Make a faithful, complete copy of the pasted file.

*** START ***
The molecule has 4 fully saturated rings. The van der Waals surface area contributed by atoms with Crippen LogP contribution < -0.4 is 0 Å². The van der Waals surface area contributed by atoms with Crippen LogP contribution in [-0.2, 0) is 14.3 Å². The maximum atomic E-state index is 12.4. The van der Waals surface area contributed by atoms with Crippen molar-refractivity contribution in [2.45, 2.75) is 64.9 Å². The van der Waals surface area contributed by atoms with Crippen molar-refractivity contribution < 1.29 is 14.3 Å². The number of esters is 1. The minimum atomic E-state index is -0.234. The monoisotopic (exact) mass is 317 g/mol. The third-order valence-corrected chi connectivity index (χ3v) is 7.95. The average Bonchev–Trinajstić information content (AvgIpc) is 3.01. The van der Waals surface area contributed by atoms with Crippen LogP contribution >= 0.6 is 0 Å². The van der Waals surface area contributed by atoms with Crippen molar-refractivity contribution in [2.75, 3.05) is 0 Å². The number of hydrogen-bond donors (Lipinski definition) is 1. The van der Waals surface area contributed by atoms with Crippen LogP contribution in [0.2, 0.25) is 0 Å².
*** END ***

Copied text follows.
The molecule has 4 fully saturated rings. The van der Waals surface area contributed by atoms with Crippen LogP contribution < -0.4 is 0 Å². The van der Waals surface area contributed by atoms with Crippen LogP contribution in [-0.2, 0) is 14.3 Å². The maximum atomic E-state index is 12.4. The van der Waals surface area contributed by atoms with Crippen molar-refractivity contribution in [2.45, 2.75) is 64.9 Å². The van der Waals surface area contributed by atoms with Crippen molar-refractivity contribution < 1.29 is 14.3 Å². The number of esters is 1. The minimum atomic E-state index is -0.234. The monoisotopic (exact) mass is 317 g/mol. The third-order valence-corrected chi connectivity index (χ3v) is 7.95. The average Bonchev–Trinajstić information content (AvgIpc) is 3.01. The van der Waals surface area contributed by atoms with Crippen LogP contribution >= 0.6 is 0 Å². The van der Waals surface area contributed by atoms with Crippen molar-refractivity contribution in [2.75, 3.05) is 0 Å². The number of hydrogen-bond donors (Lipinski definition) is 1. The van der Waals surface area contributed by atoms with Crippen LogP contribution in [0.2, 0.25) is 0 Å².